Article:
City Council candidate Constantine Kavadas was thrown off the ballot in the race for seat of City Councilman John Liu (D-Flushing), a civil court judge ruled Tuesday.
After a lengthy court battle that included handwriting experts and witnesses, Queens Civil Court Judge Patricia Satterfield ruled that the District 20 Democrat’s signatures had been improperly collected and invalidated his candidacy.
“It invalidated the petitions of Kavadas and said the signatures he obtained were permeated with fraud,” said Sarah Steiner, an attorney for Democrat Isaac Sasson, who brought the suit against Kavadas.
Kavadas could not immediately be reached for comment, but had previously told TimesLedger that if Satterfield ruled against him he would file an appeal.
“I have not yet gotten a notice of an appeal, but I wouldn’t be surprised,” Steiner said. “I don’t think he’s got any grounds, but I wouldn’t be surprised.”
Sasson brought in $2,750 from a family member and spent more than $20,000. Sasson’s largest expense was on Steiner, whom he has paid $5,610 in legal fees to have Kavadas thrown off the ballot.
Kavadas also brought in less than $3,000 since July 15 and has had to spend extensively on legal fees brought on by Sasson’s fraud lawsuit. According to the Board of Elections, Kavadas has spent $10,000 in August on elections attorneys as he tries to fend off Sasson’s allegation that he fraudulently obtained signatures to get on the ballot.
Elsewhere in the race for Liu’s seat, John Choe nearly doubled his campaign war chest in the last month while several other candidates spent more than they brought in as the crowded Democratic race enters the homestretch.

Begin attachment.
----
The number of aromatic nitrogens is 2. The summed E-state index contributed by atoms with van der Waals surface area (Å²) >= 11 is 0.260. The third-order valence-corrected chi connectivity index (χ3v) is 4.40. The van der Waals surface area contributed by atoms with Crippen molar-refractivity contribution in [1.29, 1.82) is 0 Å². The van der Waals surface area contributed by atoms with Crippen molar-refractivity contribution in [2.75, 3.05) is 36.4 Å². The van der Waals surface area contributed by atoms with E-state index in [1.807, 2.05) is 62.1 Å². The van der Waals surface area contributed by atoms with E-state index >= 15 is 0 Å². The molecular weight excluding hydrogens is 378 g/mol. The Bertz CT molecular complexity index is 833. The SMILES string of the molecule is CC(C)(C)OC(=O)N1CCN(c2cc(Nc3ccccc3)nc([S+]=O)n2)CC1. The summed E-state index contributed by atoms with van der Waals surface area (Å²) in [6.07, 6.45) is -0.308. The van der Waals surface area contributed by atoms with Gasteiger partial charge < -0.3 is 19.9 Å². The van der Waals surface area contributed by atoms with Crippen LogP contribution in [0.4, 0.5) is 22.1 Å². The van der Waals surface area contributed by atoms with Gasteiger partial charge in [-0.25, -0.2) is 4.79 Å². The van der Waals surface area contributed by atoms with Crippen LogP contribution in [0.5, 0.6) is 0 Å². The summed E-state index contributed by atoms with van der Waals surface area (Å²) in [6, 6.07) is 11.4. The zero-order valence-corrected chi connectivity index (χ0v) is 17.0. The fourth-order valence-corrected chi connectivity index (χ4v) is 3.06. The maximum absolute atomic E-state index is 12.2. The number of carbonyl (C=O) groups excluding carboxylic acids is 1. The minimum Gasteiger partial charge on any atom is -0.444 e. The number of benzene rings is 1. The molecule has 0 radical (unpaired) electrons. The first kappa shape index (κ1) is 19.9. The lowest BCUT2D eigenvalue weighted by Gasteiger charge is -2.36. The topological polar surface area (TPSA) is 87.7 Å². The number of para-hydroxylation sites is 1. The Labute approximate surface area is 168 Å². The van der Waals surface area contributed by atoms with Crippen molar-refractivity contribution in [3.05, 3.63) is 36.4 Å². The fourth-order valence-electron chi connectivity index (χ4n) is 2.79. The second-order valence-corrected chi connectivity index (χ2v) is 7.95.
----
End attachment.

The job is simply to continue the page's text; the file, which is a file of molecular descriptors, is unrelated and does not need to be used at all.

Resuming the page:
City Campaign Finance Board records show Choe has raised $42,233.25 since July 15, bringing his fund-raising total to $90,870. The contributions also came from more than 200 contributors in mainly amounts below $1,000, which is especially significant because Choe did not qualify for the first round of matching funds — putting him well behind other candidates like S.J. Jung and James Wu.
The fund-raising leader of the race thus far, Yen Chou, brought in $20,300 to bring her total to more than $246,000, but has spent more than $37,000. Chou has spent $179,797 so far in her campaign by far outpacing her challengers with just over one month until the Sept. 15 Democratic primary.
Wu, who also picked up the support of U.S. Rep. Anthony Weiner (D-Forest Hills) this week, raised $22,866 between July and August.
Jung also spent more than he brought in during the last month, taking in just $5,650 while spending more than $18,000. On July 15, Jung’s campaign paid $10,000 to Data and Field Services, the Working Families Party’s for-profit election arm, the legality of which was called into question by an extensive piece in City Hall News last week.
Reach reporter Stephen Stirling by e-mail at sstirling@
©2009 Community News Group
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